In porcelain, the body and the glaze fuse together in one firing between 1200º C-1300º C. It is strong and of a very fine quality and lends itself to the formation of thinner work. Beautiful effects can be achieved before firing by incising and cutting the raw clay. It can be decorated using colors and fired again.
Leer más sobre: Porcelains
ca: ESMALT - Etapes.
1. Glaze as powder.
2. Glaze as liquid: the powder is mixed with water and the liquid, when fired, forms a transparent glaze.
3. Glaze-base opaque: glaze mixed with water and products to make it white and opaque
4. Glaze colors:
a) Glaze mixed water and color; a transparent colored glaze.
b) Glaze mixed with water and colors; form opaque colors to use with many different ceramic methods.
ca: ESMALT - Gres.
es: ESMALTE - Gres.
Stoneware glazes are fired between 1200º C-1300º C and are usually slightly shiny and can produce some superb colors. If fired twice, some colors become completely matte and can change their color. If there are two or more colors in a design, care should be taken to keep them separate, as they will run into each other if they are touching while being fired.
ca: ESMALT - Tipus.
es: ESMALTE - Tipos.
Glazes types can be divided into several groups and are defined by their appearance, which can be; transparent, glossy, matte or satin. They are also determined by the firing: low, medium or high temperature which is required for the making of pottery: red clay (980-1100° C) earthenware (1100-1200º C) ceramic, refractory and porcelain (1200-1300° C.) The function of glaze firing is that it turns into a smooth layer of glass, preventing the bisque from being porous and accentuating it’s colors.
A transparent glaze, when applied, is like a putting a layer of glass on your work, you can add small amounts of oxides so it continues being transparent, allowing you to see the decoration or the clay underneath. They are usually bright enamels.
Opaque glaze, is when an opaque substance is added to the base, such as tin, zirconium, titanium, etc., which makes the base white and opaque; it can be shiny, matte or satin.
WARNING: Many glazes and stains can be toxic or give off poisonous fumes. When you buy your materials, be sure to know what they contain and the appropriate precautions to take when using them. Wear a mask and gloves when working with chemicals and make sure the room you are in is well ventilated. Great care is needed when there is the danger of inhaling fumes or using a spray that contaminates the air.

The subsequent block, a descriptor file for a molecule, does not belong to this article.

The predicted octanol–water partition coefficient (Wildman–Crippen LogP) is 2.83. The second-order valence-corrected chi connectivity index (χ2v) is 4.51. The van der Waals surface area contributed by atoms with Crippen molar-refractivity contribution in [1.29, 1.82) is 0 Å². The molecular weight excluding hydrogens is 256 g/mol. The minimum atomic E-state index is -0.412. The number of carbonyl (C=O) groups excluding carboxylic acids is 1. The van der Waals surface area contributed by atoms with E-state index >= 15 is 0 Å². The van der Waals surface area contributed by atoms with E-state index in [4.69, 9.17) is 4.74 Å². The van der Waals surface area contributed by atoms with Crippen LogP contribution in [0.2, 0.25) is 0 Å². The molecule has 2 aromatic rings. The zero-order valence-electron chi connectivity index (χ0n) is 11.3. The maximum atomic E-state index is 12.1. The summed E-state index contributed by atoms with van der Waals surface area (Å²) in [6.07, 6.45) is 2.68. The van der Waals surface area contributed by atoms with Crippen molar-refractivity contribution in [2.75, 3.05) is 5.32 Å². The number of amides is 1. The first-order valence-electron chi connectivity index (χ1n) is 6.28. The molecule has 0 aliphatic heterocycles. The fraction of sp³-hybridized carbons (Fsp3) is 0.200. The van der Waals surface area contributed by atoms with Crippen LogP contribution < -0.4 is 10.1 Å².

IN-GLAZE; is when the glaze-base and decoration are fired together. A piece of ceramic in the bisque state is covered with an opaque glaze-base and then decorated with colors; they are both fired together at 980º C as a result, they fuse and integrate to form a shiny glaze that accentuates the colors and leaves a smooth, vitrified, unbroken surface, where you cannot feel or see different levels. Read more about: In-glaze
ON-GLAZE; is firing a piece of pottery three times. The first firing turns the clay into bisque, for the second one you cover the bisque with an opaque glaze-base and for the last one it is decorated with colors. (This is also known as enamel decorating.)
Read more about: On-Glaze
UNDERGLAZE; are ceramic colors applied on to bisque or clay and covered with transparent glaze. The colors and the glaze can be fired separately in two firings or together in one.
Read more about: Underglaze
SLIP GLAZES; are transparent or opaque glazes that can be prepared with colors and textures. They are put onto the clay when it is dry, then both are fired together.
Read more about: Slip /Slip Casting / Slip decorating
Tin oxide is the main ingredient of glazes-bases and is used for its whiteness and opacity. There are many different types of glaze-base, made up with different formulas and textures, matte, semi-matte and crackle, etc that can be applied onto ware in different ways and that vitrify at different temperatures and all can be purchased ready-made. When bought, it is in powder form, then mixed with water and laid over tiles, plates and jars that have been bisque fired. Application in both methods can be made by spraying, painting, burnishing, dipping, pouring, etc., depending on your desired results and the thickness of the glaze is determined by the amount of water added and needed. A glaze that has an off-white tone helps to achieve an antique look.